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Students Explore Laboratory Science in Summer Research Course

Two students working in lab

High school students from around the area, and undergraduate students visiting Johns Hopkins from other universities here to take a summer lab class, spent part of their summer learning their way around the laboratory – and earning some college credit while they’re at it.

Led by Dr. Patrick Cummings, program director for the master’s in biotechnology, and by Dr. Kristina Obom, director of the Center for Biotechnology Education and program director for the master’s in bioinformatics and biotechnology, 10 students learned what goes on in a laboratory, including the names of the tools in the lab and how to clone genes.

The course previously has been offered on the Homewood campus, but this summer was the first time it was offered at Johns Hopkins Montgomery County Campus. It is geared toward rising high school seniors as well as college undergraduates looking for laboratory enrichment.

The opportunity to start with the basics is what attracted Jazmyn McKoy to the Introduction to Lab Research class. While she has always found science interesting, she never had the opportunity to expand her knowledge beyond what she has learned in typical high school science courses. A 2013 graduate of Holton-Arms School in Bethesda who will be attending Colgate University, McKoy says she has been pleasantly surprised she is learning skills that will help her with her International Relations major and Music minor in the fall.

“I’m learning how to keep a journal organized and I’ve gotten back into the swing of doing homework and studying each night,” she said.

Obom and Cummings had the students do more than basic lab science. By the end of the two-week program, students used micropipettes, electrophoresis gel and microcentrifuges. They also practiced extracting and replicating DNA. Students successfully completing the program received two Johns Hopkins credits.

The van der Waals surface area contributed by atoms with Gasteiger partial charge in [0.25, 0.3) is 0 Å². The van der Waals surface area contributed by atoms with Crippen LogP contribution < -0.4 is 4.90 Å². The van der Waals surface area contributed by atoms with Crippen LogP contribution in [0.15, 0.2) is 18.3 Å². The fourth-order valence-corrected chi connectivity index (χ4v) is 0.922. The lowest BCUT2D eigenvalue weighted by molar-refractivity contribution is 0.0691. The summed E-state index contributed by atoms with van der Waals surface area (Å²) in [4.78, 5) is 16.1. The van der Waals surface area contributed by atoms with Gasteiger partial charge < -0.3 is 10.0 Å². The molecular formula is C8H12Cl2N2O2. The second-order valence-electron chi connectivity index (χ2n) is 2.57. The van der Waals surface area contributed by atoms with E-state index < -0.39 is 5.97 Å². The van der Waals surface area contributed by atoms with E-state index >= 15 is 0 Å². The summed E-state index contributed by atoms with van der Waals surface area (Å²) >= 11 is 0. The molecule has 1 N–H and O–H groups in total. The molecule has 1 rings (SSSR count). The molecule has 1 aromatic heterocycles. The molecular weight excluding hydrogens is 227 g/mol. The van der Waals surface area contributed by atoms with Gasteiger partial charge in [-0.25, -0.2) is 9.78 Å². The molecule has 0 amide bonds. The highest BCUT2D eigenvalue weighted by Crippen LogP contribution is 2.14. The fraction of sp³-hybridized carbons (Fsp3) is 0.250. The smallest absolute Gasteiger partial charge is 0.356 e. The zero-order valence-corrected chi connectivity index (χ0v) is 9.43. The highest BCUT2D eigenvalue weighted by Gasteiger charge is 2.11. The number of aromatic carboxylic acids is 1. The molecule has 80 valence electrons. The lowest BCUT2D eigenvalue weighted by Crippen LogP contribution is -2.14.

For Jeremy Stubbs and his classmates, the class was an opportunity to delve deeper into areas in which they were already interested.

“We don’t get real, quality knowledge like this in school,” he said. “School science lessons are much more rushed than what we do here.” Students talking with teacher

Stubbs, a rising junior at Richard Montgomery High School in Rockville, said the skills he was taught will help him in his desired field of engineering. The hands-on nature of the class has helped him get excited about what he’s learning.

“I find myself more engaged than I was in school. I’m able to stay focused because I’m learning so many new things,” he said.

Professors strived to keep every student engaged by presenting lessons in a variety of ways. During the day students watched videos, took notes from slideshow presentations, and completed lots of hands on lessons learning directly from the professors.

For McKoy, the class served as a reminder that science is becoming an integral part of everyday life.

“Biotechnology is an expanding field that is becoming more and more important in our society. Learning these basic science skills is important for the future,” McKoy explained. 

And even though she plans to have a professional career in the field of International Relations, McKoy is still excited to have the knowledge of lab science.

“Hey, you never know where life will take me,” she said. 

CATEGORY: Academics, K-12 Outreach